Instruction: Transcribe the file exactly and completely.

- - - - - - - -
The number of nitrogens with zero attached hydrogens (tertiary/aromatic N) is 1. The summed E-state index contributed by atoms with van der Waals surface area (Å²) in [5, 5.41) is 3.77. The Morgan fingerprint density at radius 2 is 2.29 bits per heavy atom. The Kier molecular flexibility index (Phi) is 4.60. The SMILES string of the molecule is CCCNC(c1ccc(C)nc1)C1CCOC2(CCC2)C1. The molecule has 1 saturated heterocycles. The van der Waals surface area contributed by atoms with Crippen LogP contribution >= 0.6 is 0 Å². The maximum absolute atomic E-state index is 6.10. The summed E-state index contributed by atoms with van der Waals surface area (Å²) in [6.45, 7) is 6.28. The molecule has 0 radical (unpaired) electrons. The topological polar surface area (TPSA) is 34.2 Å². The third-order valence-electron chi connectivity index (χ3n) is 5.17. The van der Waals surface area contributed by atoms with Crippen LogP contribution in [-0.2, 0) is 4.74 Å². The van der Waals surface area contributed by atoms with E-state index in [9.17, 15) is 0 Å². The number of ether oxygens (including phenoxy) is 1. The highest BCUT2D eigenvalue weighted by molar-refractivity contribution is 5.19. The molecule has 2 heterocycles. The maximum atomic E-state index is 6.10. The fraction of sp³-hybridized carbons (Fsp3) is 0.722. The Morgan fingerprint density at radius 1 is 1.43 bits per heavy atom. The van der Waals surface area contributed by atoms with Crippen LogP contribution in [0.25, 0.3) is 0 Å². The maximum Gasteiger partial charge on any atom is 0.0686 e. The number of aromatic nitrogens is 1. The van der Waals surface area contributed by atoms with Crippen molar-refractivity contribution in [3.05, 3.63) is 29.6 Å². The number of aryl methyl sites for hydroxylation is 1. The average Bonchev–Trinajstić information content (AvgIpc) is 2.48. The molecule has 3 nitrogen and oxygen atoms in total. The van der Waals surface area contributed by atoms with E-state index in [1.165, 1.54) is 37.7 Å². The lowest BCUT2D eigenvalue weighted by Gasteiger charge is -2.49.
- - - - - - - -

The number of nitrogens with zero attached hydrogens (tertiary/aromatic N) is 1. The summed E-state index contributed by atoms with van der Waals surface area (Å²) in [5, 5.41) is 3.77. The Morgan fingerprint density at radius 2 is 2.29 bits per heavy atom. The Kier molecular flexibility index (Phi) is 4.60. The SMILES string of the molecule is CCCNC(c1ccc(C)nc1)C1CCOC2(CCC2)C1. The molecule has 1 saturated heterocycles. The van der Waals surface area contributed by atoms with Crippen LogP contribution >= 0.6 is 0 Å². The maximum absolute atomic E-state index is 6.10. The summed E-state index contributed by atoms with van der Waals surface area (Å²) in [6.45, 7) is 6.28. The molecule has 0 radical (unpaired) electrons. The topological polar surface area (TPSA) is 34.2 Å². The third-order valence-electron chi connectivity index (χ3n) is 5.17. The van der Waals surface area contributed by atoms with Crippen LogP contribution in [-0.2, 0) is 4.74 Å². The van der Waals surface area contributed by atoms with E-state index in [9.17, 15) is 0 Å². The number of ether oxygens (including phenoxy) is 1. The highest BCUT2D eigenvalue weighted by molar-refractivity contribution is 5.19. The molecule has 2 heterocycles. The maximum atomic E-state index is 6.10. The fraction of sp³-hybridized carbons (Fsp3) is 0.722. The Morgan fingerprint density at radius 1 is 1.43 bits per heavy atom. The van der Waals surface area contributed by atoms with Crippen LogP contribution in [0.25, 0.3) is 0 Å². The maximum Gasteiger partial charge on any atom is 0.0686 e. The number of aromatic nitrogens is 1. The van der Waals surface area contributed by atoms with Crippen molar-refractivity contribution in [3.05, 3.63) is 29.6 Å². The number of aryl methyl sites for hydroxylation is 1. The average Bonchev–Trinajstić information content (AvgIpc) is 2.48. The molecule has 3 nitrogen and oxygen atoms in total. The van der Waals surface area contributed by atoms with E-state index in [1.165, 1.54) is 37.7 Å². The lowest BCUT2D eigenvalue weighted by Gasteiger charge is -2.49.